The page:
|Wall Street Vs. Everybody|
|Commentary/Politics - Guest Commentaries|
|Written by Linh Dinh|
|Thursday, 29 September 2011 07:37|
(Editor’s note: A related commentary, “#OccupyWallStreet Is More Than a Hashtag. It’s Revolution in Formation,” can be found here.)
“Wall Street got drunk […] It got drunk and now it’s got a hangover.” – George W. Bush
As usual, Bush got it wrong. Wall Street soberly and cynically got the rest of us drunk on dreams of home ownership, a robust stock portfolio, and a cozy retirement. This slurry bacchanal was fueled by the housing bubble and, when that exploded in our faces, bailouts saved Wall Street from any hangover, so it’s us who will suffer through a torturous, decades-long headache of a ruined economy.
But who are us, exactly? Us are the poor and the middle class, unions, retirement funds, and governments at all levels – federal, state, and city. Us are 99 percent, according to the mostly young protesters at Liberty Park in New York City. (Dubbed “Occupy Wall Street,” this encampment in the financial district began on September 17 and, until videos of police brutality hit the Web, had gone largely unreported in the mainstream media.)
Nearly everyone got ripped off, including the cops guarding these protesters. As a protest sign sweetly and innocently demands: “Say Sorry! To All of Us!”
After more than a week of protest, more than a hundred people have already been arrested. Several have been roughed up, with cops being caught on still and video cameras pepper-spraying or yanking the hair of young women, or slamming people to the ground. Sadly, these cops are fighting against their own interest. Bankrupted by Wall Street, cities all over America are laying off policemen left and right. Why defend the crooks of Wall Street, cops, when they have directly caused many of your colleagues to be thrown onto the streets? When you yourself may end up on a park bench in the near future?
The conflict between cops and protesters can be partly attributed to a clash of styles, to the eternal jocks-vs.-freaks dichotomy, but dear policemen, these young people are actually on your side. In spite of their colorful or eccentric clothing, odd haircuts, tattoos, or piercings, they are fighting for you, too. To their credit, the protesters have made overtures to these cops by offering them coffee and water, but the cops, keen to maintain separation, have declined.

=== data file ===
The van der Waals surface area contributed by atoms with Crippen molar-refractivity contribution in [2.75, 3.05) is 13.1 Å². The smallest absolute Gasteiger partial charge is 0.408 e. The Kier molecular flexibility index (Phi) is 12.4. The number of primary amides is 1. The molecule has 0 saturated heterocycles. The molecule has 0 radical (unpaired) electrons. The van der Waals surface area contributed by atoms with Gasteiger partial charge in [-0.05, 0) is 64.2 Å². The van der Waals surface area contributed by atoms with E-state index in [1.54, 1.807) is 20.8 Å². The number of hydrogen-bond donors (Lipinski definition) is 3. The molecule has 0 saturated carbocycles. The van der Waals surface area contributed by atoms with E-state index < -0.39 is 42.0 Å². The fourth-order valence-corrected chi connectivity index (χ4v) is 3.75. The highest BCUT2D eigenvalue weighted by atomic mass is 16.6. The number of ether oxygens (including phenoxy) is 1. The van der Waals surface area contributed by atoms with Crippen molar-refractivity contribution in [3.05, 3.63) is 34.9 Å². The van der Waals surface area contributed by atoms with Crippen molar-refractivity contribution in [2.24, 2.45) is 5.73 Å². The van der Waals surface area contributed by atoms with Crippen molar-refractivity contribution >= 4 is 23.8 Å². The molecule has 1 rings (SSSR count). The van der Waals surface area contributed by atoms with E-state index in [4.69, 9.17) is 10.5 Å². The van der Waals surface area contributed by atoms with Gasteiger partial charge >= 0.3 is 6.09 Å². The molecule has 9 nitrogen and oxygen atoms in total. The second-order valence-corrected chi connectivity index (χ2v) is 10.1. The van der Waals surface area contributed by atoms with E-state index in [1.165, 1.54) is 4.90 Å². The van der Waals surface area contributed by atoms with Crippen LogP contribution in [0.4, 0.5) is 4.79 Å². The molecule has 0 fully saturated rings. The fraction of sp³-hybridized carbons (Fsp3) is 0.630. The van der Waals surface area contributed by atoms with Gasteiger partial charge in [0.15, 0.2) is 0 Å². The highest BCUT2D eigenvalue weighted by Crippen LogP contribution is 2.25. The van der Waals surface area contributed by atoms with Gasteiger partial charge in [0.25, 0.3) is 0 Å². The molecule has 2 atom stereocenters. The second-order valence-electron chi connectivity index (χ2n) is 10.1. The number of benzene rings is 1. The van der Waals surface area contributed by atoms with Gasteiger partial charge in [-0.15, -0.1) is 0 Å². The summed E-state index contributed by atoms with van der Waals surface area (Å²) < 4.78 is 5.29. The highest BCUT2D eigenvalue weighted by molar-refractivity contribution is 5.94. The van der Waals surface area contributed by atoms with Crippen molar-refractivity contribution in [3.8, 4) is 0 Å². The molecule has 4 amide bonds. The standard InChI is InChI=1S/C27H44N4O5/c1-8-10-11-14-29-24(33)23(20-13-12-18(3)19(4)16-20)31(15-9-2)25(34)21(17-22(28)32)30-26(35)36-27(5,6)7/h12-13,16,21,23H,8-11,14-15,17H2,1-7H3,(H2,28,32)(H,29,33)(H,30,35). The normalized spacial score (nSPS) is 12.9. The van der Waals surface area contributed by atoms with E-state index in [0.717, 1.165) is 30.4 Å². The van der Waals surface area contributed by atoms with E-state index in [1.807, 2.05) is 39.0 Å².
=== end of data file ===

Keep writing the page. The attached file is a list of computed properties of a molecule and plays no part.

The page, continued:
During the massive protest at Tiananmen Square, there was initially much fraternization between protesters and soldiers. They conversed, established common cause, and did not wish to harm each other, so the government had to truck in troops from distant provinces, many of them not even Han Chinese, to commit the massacre. Also, in that famous photo of the protester who stopped a line of tanks, recall the restraint of that tank driver. Though trained and brought in to kill, this soldier couldn’t do it, at least in that instance.
With these Wall Street skirmishes, and many more battles to come, one has to hope for that solidarity and fraternization. Though the belligerent will always gravitate toward jobs that allow them access to weapons, incorrigible psychotics are relatively few, for even in a gung-ho uniform, most men aren’t overeager to inflict pains on another. In fact, before the Vietnam War, most soldiers did not even fire their rifles during battles, though improved reflexive trainings have “corrected” this natural reluctance to kill. United we must stand – Americans, clean-cut cops, and tattooed protesters alike – against that destroyer of America, Wall Street.
Last week, there was a New York City protest against cuts to the public schools. It took place at Tweed Courthouse, only half a mile from the Occupy Wall Street rally, but unlike the anti-Wall Street activists, these protesters were mostly above 35 years old, with many of them black or Hispanic. It would have been wonderful had these public-school teachers marched over to the Wall Street protest, for it is precisely Wall Street that has bankrupted their state and city, putting their jobs in jeopardy. Dear teachers, do join these brave young protesters, because Wall Street is also your enemy. Dearest everybody, Wall Street is the vampire who’s draining blood from all of our bodies.
Linh Dinh is a poet, fiction writer, and photographer. His blog is State of the Union (LinhDinhPhotos.Blogspot.com).
Wall Street is Everybody
written by Ken Kozol, October 08, 2011
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